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Creating a culture of safety from the top down

Driving home after a recent day-long tour of member premises I found myself pondering on the role of leadership in encouraging and managing product stewardship and safety.  I visited four stores and experienced four completely different approaches to leadership in these areas. Note that I do not drop in unannounced, I call beforehand to ensure my visit is timely and welcomed.


At one store I was met by the store manager, who obviously did not know I was coming. It seems I had spoken earlier to someone else in the business. He was not keen to let me in, kept me in the display area, possibly confusing me with the regulator. While waving vaguely to a poster on the wall, he assured me that all things “safety” were dealt with by “head office” and was relieved when I decided to end the visit very quickly and return again with more preparation.


At the next store I was pointed directly “out the back” by a retail assistant, with no safety instruction. I was to find the storeman and to do this I had to negotiate pallets of stock and a forklift. Once I found the right person, I learned unsurprisingly that safety was not seen as important by management and that there were a number of long-term outstanding issues.


The next store was outstanding by comparison. I was met by the manager and invited to his office where we discussed safety and product stewardship at a strategic and business level. We toured the building including the warehouse and safety “station”, in hi-vis and hard hats. It appeared to me that this was someone who really understood their role in leading safety, and walked the talk.


The last store was a similar story, with an engaged manager keen to discuss safety issues at a strategic level. We toured the premises in safety gear and looked at recent amendments to the buildings to improve storage safety.  This manager had recently attended leadership training on behalf of his local fire brigade and had brought back to the business and implemented some of the skills he had learned. I encouraged him to have this training recognised for reaccreditation as it is just the higher level development that people who have been in the sector for a long time can use.


Agsafe facilitators often work directly with the storeman, particularly during an assessment visit. One take-home message for me from my trip was, in future, to ensure that both the store manager and the person responsible for chemical storage received a copy of our report, as both may read the same report and see different things. The storemen may see recommendations for improvement that could make their job safer and easier, whereas a manager might see the results in terms of corporate risk, budget impact or need for capital expenditure. I have come to the conclusion that the best solution is to embrace both points of view.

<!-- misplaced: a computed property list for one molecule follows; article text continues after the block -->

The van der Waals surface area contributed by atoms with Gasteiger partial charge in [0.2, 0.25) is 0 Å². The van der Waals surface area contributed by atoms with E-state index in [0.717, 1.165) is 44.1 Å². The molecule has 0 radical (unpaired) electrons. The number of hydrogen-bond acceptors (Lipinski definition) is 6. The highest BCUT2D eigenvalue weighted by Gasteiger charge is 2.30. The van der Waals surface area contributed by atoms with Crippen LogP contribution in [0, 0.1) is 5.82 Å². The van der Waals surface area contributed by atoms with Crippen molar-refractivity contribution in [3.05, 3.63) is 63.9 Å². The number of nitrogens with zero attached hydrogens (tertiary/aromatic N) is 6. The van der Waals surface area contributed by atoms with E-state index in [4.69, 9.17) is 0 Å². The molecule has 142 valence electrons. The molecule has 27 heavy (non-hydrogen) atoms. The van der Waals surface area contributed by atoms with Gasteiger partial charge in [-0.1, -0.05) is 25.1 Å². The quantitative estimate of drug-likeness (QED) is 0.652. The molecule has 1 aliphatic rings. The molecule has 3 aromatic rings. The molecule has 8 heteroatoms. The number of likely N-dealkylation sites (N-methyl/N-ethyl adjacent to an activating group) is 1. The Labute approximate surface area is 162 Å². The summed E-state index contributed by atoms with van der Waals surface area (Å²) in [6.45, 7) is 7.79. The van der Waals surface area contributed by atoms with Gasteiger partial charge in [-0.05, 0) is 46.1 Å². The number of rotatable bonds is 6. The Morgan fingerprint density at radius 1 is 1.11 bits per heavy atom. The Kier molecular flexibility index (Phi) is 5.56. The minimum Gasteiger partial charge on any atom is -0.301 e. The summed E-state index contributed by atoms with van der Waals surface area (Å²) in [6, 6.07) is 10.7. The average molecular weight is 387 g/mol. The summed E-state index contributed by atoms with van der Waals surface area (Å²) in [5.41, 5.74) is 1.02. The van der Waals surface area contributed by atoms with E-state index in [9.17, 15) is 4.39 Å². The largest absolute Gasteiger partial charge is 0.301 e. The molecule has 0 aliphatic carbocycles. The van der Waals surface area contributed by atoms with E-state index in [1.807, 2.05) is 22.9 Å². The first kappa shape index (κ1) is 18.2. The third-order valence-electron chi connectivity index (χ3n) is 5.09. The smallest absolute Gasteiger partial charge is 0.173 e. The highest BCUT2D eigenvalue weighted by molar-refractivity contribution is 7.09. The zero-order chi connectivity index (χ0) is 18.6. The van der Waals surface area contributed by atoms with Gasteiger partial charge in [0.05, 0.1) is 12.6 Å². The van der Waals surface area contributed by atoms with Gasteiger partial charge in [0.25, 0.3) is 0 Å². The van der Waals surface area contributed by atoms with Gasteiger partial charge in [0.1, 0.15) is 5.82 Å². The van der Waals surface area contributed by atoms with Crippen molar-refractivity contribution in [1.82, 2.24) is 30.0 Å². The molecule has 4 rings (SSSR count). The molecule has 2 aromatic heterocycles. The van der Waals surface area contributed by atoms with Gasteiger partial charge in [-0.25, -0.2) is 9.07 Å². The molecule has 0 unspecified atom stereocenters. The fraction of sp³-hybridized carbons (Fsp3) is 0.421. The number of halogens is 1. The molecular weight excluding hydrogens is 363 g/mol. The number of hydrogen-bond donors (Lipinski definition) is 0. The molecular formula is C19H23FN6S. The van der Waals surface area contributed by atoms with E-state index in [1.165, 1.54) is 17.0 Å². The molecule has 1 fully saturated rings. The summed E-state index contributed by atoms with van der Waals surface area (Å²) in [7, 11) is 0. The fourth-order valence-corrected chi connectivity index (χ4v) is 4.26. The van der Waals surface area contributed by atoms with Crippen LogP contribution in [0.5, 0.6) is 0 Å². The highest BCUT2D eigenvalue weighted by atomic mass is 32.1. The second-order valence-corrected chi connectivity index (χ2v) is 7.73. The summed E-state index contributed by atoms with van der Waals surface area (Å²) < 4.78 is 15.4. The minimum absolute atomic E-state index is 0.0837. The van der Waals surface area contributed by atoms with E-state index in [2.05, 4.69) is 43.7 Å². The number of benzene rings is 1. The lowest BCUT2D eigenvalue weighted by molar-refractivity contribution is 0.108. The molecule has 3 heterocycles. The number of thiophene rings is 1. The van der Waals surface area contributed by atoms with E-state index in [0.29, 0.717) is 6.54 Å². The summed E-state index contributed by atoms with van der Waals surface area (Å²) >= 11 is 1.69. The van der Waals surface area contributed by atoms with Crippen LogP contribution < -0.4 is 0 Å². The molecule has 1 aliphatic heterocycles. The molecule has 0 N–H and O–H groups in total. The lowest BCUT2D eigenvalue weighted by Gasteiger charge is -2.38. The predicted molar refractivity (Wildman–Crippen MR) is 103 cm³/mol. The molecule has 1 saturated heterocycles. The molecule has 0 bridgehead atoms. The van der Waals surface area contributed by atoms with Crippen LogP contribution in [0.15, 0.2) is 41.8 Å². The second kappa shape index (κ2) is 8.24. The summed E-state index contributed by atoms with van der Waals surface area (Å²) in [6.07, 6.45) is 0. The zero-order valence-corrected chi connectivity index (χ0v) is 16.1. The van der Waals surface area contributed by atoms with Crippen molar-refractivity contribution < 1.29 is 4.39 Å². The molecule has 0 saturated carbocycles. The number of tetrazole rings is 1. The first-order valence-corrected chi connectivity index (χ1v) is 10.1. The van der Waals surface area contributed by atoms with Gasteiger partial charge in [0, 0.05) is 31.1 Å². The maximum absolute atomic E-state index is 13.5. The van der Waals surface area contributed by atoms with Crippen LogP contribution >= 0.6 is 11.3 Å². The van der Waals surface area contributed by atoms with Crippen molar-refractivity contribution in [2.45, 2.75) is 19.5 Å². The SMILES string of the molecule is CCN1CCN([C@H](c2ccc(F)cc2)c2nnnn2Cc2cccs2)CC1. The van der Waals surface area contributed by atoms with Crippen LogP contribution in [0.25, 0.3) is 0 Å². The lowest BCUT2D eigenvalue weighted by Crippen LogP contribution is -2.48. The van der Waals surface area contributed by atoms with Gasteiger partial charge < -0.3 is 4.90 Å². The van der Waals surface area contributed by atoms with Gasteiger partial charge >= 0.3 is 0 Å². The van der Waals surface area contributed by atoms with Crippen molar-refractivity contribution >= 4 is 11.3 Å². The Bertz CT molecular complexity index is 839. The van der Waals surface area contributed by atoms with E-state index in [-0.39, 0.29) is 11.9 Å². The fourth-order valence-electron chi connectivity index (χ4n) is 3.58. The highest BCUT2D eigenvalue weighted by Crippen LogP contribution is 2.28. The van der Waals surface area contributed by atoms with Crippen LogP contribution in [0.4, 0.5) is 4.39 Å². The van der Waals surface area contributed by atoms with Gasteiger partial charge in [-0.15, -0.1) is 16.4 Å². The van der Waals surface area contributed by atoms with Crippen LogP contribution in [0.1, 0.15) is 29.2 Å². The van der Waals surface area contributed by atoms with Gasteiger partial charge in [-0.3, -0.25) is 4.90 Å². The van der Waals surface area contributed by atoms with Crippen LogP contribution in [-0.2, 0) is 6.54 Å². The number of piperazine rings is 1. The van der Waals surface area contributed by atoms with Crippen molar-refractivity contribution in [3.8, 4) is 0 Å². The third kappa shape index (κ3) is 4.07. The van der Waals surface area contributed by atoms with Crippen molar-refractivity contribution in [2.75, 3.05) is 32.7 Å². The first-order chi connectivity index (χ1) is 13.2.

I look forward to some feedback on this matter from members.


Alison Carmichael, General Manager


Staff changes at Agsafe

The Agsafe accreditation and training program has recently undergone some changes. The role of Accreditation and Training Manager is to be split in two so as to put more focus on each important part of our business.


Members should not see a lot of change in the short term, but the longer term impact will be more and improved services delivered in ways that better suit each members’ needs.


Adam Armstrong, training administrator, has taken a new position with ACT Government. We extend our thanks to Adam for his contributions in keeping all of the training administration running smoothly for the last five years. We welcome Anne Katalinic who has temporarily taken over Adam’s tasks pending further changes down the track.


New position

Agsafe is seeking to employ a National Accreditation Program Manager, based in Canberra. The job advertisement can be viewed on Seek and on the Agsafe website here. We invite members to share these links to anyone who they think might be interested in the job.



Agsafe at the Northern Australia Food Futures Conference

drumMUSTER and ChemClear’s National Program Manager Lisa Nixon recently attended the Northern Australia Food Futures Conference held between 11-13 April in Darwin.


The bi-annual conference is organised and hosted by NT Farmers’ small team. This year there were hundreds of delegates which included federal politicians along with state Primary Industries Agricultural, Fisheries and Water Ministers from their respective states. These politicians shared ideas with farmers, representatives from grower associations and investors. This collaboration was facilitated by a great line up of local media personalities.


Hearing from people living and working in northern Australia proved to be very interesting considering all of the challenges this area of Australia has to overcome. Challenges such as service providers, climate, transportation and labour issues including cost, skills availability and geographic distances.


The opportunities to develop northern Australia are significant with the conference having a positive focus on the Agricultural Competitiveness White Paper and Northern Australia Development White Paper. These papers set the scene for governments input into establishing the framework and future development of the north.


Having key state and federal government ministers, and senior government and industry staff participate was also an important part of the knowledge sharing of the event. drumMUSTER and ChemClear were pleased, once again, to partner with NT Farmers in their trade display at the Conference and provide them with our ongoing support in the development of Agriculture in the north.